• Walnuts 
  • Corn oil 
  • Tofu 
  • Soy beans 

Saturated Fats 

While in the past saturated fats were labeled as “un-healthy” and directly linked with cardiovascular disease there has been a retraction in these fears within the scientific community (13,14). While, reducing the amount of saturated fat and replacing it with un-saturated fat has been reported to improve health parameters saturated fats themselves are not badAdditionally, the association between cholesterol levels and heart disease is not as direct as once believed. Okay… now that that’s taken care of let’s dive into some of the specific health benefits of saturated fats. 

Saturated fats are classified based on their carbon length ranging from 6 carbons to 18 carbons long! Some of the longer chain fatty acids 14-18 carbons in length have been shown to increase the amount of LDL or bad cholesterol (15). However, medium chain triglycerides (6-12 carbons long) (MCT’s) are broken down differently compared to longer chain fatty acids.  

MCT’s are broken down by the liver and metabolized quickly providing you with an immediate energy source! MCT’s have been shown to have a variety of health benefits and have gained a lot of attention in research as well as the media. Evidence based health benefits of MCT’s include increased weight loss due to an increase in calories burned at rest, increased insulin sensitivity, increased cognition in patients with neurodegenerative diseases as well as anti-seizure effects for patients with epilepsy (16-18). Lastly, MCT’s appear to rapidly increase ketone production and provide an anti-microbial effect which may be beneficial for those following a ketogenic diet (19,20)! 

Sources of Saturated Fat’s 

  • Beef 
  • Pork 
  • Dark chicken 
  • Whole milk 
  • Butter 
  • Dairy 


Sources of MCT’s 

  • Coconut oil 
  • MCT oil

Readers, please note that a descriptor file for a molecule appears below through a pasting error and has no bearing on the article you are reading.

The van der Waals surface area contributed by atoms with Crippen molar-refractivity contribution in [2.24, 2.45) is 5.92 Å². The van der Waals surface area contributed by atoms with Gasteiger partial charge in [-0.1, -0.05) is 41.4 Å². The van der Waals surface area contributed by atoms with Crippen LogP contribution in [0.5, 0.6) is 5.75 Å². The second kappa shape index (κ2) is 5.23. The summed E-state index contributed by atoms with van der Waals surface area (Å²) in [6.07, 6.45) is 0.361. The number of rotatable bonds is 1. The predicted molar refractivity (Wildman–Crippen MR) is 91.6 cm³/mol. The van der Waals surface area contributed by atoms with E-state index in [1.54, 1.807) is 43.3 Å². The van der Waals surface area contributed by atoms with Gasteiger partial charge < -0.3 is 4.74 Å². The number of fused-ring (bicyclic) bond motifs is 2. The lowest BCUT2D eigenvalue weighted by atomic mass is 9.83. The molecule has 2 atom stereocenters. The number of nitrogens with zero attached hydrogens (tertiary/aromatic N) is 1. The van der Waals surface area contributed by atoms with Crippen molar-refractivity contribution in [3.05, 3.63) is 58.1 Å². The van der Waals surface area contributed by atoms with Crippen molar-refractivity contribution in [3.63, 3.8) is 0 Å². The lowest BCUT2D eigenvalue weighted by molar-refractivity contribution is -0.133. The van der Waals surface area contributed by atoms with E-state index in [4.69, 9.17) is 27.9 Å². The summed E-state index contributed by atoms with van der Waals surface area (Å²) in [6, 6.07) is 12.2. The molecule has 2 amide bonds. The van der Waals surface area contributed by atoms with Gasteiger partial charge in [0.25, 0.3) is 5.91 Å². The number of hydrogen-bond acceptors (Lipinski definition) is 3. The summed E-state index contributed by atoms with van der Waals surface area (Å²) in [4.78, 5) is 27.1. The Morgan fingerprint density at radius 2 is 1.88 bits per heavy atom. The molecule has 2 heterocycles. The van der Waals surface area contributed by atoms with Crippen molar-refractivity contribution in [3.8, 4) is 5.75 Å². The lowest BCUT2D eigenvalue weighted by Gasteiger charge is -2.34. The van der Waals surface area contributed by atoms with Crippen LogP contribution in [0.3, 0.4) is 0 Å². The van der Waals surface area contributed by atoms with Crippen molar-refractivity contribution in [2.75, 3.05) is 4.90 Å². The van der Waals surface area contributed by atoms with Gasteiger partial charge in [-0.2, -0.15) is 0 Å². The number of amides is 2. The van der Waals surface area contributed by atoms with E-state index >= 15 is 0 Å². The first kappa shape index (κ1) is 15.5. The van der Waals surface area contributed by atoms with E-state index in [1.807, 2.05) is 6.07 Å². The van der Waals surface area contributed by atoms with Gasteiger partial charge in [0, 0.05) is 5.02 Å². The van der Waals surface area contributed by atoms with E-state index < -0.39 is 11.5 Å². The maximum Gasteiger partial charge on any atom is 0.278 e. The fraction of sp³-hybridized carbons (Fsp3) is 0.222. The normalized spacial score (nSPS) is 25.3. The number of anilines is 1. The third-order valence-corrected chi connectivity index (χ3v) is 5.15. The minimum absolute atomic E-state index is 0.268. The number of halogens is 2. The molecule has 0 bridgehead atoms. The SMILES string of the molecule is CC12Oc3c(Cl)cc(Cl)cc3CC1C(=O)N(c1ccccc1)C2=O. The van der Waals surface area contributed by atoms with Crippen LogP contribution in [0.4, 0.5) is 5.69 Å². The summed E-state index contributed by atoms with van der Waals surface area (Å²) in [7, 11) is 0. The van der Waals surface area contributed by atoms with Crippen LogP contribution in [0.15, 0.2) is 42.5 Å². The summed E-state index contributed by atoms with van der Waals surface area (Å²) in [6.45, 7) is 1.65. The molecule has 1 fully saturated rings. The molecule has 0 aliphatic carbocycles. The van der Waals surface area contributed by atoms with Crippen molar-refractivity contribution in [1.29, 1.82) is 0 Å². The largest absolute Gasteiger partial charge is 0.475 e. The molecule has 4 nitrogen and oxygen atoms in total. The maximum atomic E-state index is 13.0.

• MCT bar 
  • MCT powder 
  • Palm kernel oil 
  • Whole milk 
  • Butter 

Trans fat 

Last up we have trans-fat which are made by heating up vegetable oils via hydrogenation. This was initially done in an attempt to improve the shelf life of foods. Trans fat are commonly found fried foods and packaged goods and margarine. Trans fats are a BAD type of fat! Diet high in trans-fat have been shown to increase LDL (bad cholesterol) and lower (HDL) good cholesterol, increase inflammation and increase insulin resistance! These should be avoided at all cost! While trans-fat has been banned in most establishments you should still keep an eye out and ensure that you’re not taking any in (CITE). 


Sources of trans fat 

  • Baked goods 
  • Breakfast pastries 
  • Fried foods 
  • Packaged snacks 
  • Fast food 
  • Margarines 

Wrapping it up 

Well there you have it fats explained! Fats are involved in a multitude of bodily processes including hormone production, mood stabilization, membrane formation and energy production. The main breakdowns of fat include unsaturated (mono and poly), saturated (c6-c18), and trans. Previously, it was thought that fat’s are bad especially saturated fats and while more research is needed there no strong links between saturated fat and heart disease as once thought. In fact, certain types of saturated fats like mct’s (C6-12) have impressive health benefits. Trans fats on the other hand were designed to increase the shelf life of foods and have shown to be detrimental to health. Now next time someone brings up fats at the dinner table rest assured that your well equip to join in and set the record straight!